The U.S. Army Corps of Engineers is seeking public comments through January 13, 2021 on its proposal to place temporary office space in Canal Park on the Soo Locks property in Sault Ste. Marie, Michigan.
The proposed one-story, single modular structure, consisting of multiple pre-engineered structures linked together, will house Corps Integrated Project Office (IPO) employees overseeing the New Lock at the Soo project construction. The $1 billion lock construction project could take up to 10 years to complete, according to IPO Resident Office Project Manager Isaac Freel.
“We’re proposing to place the offices near the park entrance,” Freel said. “This location provides readily available access to sewer, water and electric. It also provides proximity to the Soo Area Office and the project site, which will greatly facilitate communication and project oversight.”
The offices will take up about a 50-foot by 120-foot area in the park and have a semi-permanent look. “Aesthetically, it won’t look like a typical construction site with trailers and portable toilets everywhere,” he said. “It needs to look attractive until we’re finished with lock construction. Then we can remove it and restore the park.”
The Soo Locks property is listed on the National Register of Historic Places and is a National Historic Landmark with Canal Park being a key component of the locks’ historic nature. In consultation with the Michigan State Historic Preservation Office (SHPO) and National Parks Service the Corps determined placing a structure at this location, even temporarily, adversely affects the Soo Locks historic nature as defined under Section 106 of the National Historic Preservation Act (NHPA) of 1966.
“We’ve reached a tentative agreement with SHPO and the park service regarding mitigation and are proposing a memorandum of agreement required under Section 106 to identify how the Corps will mitigate the adverse effect,” Freel said. “The Corps is agreeing to remove the structure after lock construction is complete and restore Canal Park.”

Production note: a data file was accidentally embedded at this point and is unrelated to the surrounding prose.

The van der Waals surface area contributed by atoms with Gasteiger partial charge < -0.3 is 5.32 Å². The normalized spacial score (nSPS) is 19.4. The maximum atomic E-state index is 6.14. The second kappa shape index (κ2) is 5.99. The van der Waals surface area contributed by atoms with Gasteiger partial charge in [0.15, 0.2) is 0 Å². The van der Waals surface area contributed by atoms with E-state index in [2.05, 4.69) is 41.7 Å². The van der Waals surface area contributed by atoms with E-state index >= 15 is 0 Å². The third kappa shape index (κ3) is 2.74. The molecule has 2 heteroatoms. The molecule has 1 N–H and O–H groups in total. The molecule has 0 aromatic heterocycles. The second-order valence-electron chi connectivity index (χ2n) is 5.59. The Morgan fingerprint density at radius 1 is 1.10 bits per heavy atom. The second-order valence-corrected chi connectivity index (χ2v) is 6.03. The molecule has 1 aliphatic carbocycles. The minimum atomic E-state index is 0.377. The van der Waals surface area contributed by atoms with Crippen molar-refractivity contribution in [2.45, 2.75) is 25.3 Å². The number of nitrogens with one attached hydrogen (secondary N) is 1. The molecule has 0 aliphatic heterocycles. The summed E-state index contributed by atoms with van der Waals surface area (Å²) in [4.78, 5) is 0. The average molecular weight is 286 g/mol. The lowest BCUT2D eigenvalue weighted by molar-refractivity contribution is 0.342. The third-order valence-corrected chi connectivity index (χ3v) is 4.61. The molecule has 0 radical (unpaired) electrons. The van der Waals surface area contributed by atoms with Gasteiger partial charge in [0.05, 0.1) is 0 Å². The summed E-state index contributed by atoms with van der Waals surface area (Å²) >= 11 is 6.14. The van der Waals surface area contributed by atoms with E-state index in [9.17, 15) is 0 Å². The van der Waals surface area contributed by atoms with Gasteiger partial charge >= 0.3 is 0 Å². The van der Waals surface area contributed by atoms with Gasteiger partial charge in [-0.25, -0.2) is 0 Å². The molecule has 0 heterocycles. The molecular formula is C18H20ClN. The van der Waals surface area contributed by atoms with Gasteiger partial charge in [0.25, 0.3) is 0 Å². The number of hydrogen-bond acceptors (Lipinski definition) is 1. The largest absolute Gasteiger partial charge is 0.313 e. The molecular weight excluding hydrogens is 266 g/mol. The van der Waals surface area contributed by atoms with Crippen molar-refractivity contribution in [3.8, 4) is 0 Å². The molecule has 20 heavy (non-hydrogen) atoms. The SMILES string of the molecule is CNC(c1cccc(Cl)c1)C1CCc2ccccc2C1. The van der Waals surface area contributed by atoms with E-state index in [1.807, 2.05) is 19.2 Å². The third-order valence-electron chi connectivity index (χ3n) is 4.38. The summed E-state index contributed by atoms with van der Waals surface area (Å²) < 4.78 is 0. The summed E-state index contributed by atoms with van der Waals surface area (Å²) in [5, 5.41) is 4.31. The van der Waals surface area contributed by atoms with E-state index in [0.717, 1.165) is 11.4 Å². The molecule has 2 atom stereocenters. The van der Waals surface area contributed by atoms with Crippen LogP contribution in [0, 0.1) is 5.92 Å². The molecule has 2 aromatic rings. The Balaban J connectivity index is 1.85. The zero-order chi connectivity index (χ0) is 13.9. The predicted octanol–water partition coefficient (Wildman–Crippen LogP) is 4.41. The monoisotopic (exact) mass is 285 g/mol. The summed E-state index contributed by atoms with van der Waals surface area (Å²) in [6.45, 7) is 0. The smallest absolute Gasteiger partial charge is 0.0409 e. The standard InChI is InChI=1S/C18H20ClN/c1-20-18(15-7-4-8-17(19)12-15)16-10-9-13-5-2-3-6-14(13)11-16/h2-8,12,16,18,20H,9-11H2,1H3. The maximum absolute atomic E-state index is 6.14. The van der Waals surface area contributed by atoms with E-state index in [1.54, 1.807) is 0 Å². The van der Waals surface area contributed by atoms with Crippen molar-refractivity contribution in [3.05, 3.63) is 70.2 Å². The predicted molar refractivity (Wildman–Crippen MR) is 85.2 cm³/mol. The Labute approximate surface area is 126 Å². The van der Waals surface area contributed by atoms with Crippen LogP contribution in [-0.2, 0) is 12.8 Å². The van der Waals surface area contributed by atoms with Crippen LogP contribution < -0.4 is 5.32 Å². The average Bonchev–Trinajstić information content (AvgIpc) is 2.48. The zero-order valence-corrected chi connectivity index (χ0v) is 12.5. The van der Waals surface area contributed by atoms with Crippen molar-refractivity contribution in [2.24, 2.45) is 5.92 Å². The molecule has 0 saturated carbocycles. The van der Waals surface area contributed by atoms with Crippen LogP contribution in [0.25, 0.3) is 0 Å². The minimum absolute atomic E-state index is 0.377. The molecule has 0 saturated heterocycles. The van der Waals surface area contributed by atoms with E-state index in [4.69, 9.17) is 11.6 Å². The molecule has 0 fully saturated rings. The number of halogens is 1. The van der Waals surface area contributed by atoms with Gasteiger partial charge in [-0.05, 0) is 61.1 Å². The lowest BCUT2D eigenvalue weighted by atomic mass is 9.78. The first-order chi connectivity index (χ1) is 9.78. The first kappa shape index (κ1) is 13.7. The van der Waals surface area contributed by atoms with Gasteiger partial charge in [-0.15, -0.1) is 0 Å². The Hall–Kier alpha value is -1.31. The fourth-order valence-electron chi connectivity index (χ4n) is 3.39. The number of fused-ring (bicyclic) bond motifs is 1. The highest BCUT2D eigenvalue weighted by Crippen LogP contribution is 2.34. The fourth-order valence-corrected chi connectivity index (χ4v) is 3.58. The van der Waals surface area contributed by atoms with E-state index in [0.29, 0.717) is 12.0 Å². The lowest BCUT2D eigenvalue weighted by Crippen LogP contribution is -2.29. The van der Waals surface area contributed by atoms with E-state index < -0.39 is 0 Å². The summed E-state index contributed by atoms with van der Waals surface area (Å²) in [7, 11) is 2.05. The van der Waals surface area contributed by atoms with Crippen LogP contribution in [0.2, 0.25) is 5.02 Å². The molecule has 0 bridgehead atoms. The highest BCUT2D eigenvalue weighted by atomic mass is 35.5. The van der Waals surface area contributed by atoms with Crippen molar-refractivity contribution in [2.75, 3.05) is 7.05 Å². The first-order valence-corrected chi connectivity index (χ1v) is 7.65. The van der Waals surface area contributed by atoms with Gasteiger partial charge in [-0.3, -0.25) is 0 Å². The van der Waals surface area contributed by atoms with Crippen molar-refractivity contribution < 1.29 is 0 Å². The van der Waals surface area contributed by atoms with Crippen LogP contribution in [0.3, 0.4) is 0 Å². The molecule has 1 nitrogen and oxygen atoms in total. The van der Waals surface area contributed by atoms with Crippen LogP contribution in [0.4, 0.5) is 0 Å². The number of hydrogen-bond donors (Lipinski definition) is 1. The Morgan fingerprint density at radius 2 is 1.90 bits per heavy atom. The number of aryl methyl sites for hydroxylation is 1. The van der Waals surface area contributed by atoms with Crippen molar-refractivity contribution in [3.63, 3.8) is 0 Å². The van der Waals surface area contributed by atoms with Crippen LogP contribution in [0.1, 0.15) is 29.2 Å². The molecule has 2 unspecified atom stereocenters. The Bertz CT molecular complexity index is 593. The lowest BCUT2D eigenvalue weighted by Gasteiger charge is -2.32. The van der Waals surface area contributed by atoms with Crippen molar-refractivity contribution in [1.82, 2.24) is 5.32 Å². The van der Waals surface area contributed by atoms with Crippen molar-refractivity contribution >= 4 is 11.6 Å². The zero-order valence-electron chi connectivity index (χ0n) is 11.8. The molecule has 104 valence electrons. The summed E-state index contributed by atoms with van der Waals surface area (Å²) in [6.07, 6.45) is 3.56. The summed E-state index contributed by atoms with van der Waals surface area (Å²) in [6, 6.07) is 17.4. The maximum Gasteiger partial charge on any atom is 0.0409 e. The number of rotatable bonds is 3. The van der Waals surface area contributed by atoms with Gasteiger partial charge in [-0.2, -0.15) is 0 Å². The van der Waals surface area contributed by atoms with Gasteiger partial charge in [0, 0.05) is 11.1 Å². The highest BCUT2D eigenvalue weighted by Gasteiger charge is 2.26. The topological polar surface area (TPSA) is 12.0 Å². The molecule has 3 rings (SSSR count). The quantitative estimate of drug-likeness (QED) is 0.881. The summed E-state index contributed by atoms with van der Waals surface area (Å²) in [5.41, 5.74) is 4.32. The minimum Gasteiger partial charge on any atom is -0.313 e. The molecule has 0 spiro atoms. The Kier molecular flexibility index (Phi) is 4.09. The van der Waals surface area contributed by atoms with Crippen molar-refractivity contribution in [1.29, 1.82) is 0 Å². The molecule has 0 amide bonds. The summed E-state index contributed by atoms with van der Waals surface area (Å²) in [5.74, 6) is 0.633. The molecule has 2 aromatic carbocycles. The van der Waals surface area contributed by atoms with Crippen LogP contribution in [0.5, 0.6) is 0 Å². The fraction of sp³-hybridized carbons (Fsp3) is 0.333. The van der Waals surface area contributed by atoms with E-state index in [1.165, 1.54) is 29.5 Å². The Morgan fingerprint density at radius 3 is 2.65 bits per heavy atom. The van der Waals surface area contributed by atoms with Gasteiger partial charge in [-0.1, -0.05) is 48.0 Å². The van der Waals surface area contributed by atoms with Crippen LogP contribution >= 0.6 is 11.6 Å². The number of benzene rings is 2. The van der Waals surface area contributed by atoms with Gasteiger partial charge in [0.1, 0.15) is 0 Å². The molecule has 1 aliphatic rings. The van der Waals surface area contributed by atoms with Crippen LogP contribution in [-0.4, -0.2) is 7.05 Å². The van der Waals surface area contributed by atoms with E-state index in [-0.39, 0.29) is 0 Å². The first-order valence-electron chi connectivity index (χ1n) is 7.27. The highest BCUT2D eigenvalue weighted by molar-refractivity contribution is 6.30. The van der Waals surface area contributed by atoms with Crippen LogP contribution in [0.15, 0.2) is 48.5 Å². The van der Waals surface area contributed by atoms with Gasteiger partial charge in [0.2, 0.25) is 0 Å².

A public comment period, to help ensure the Corps considers all effects, is part of the process required by the Section 106. The Corps considered three alternatives regarding IPO placement:
- Alternative 1 – using the Soo Locks Administration Building third floor
- Alternative 2 – leasing off-site space
- Alternative 3 – constructing modular offices on Soo Locks property – several site locations were reviewed
“These alternatives were considered in terms of space, utilities available, proximity, timeliness, minimal effects to historic preservation, visitor experience, and cost,” Freel said.
IPO team members are currently working in the Soo Locks Visitor Center which is closed due to the COVID pandemic. The modular structure could be in place by Fall 2021 and the Corps is pursuing a short-term lease to vacate the Visitor Center by May when it is tentatively scheduled to open for the 2021 season.
“Our desire is to move out of the Soo Locks Visitor Center as soon as possible to ensure minimal impact to tourism,” Freel said.
The complete public notice, draft memorandum of agreement and alternative analysis are available on the Detroit District’s website at the bottom of this page: https://go.usa.gov/xAgrc. Any concerns or comments regarding the proposed project can be emailed to [email protected].
The Corps is building a second Poe-sized lock to provide much needed resiliency in the Great Lakes Navigation System. The Soo Locks are nationally critical infrastructure and their reliability is essential to U.S. manufacturing and national security. Nearly all domestically produced high-strength steel used for manufacturing products like automobiles and appliances is made with iron ore that transits the Poe Lock.
The second Poe-size lock, 110-feet by 1,200-feet, is being built on the existing Davis and Sabin Locks sites. The Davis Lock opened in 1914, is rarely used anymore, and only to transport Corps vessels. The Sabin Lock opened in 1918 has been inactive since 1989.
The Corps contractor is wrapping up the first year of upstream channel deepening, excavating between two and six feet of Jacobsville sandstone to deepen it enough for the 1,000-foot ships that will use it.
Because of the harsh northern Michigan winters, the deepening work wrapped up mid-December and will resume in April 2021. The project’s second phase to stabilize the existing upstream approach walls will also begin in April.
The project’s final phase is construction of the new lock chamber. The Detroit District is preparing the 100% design package and the final design review will be in early 2021. Corps officials anticipate phase three construction will begin in spring 2022.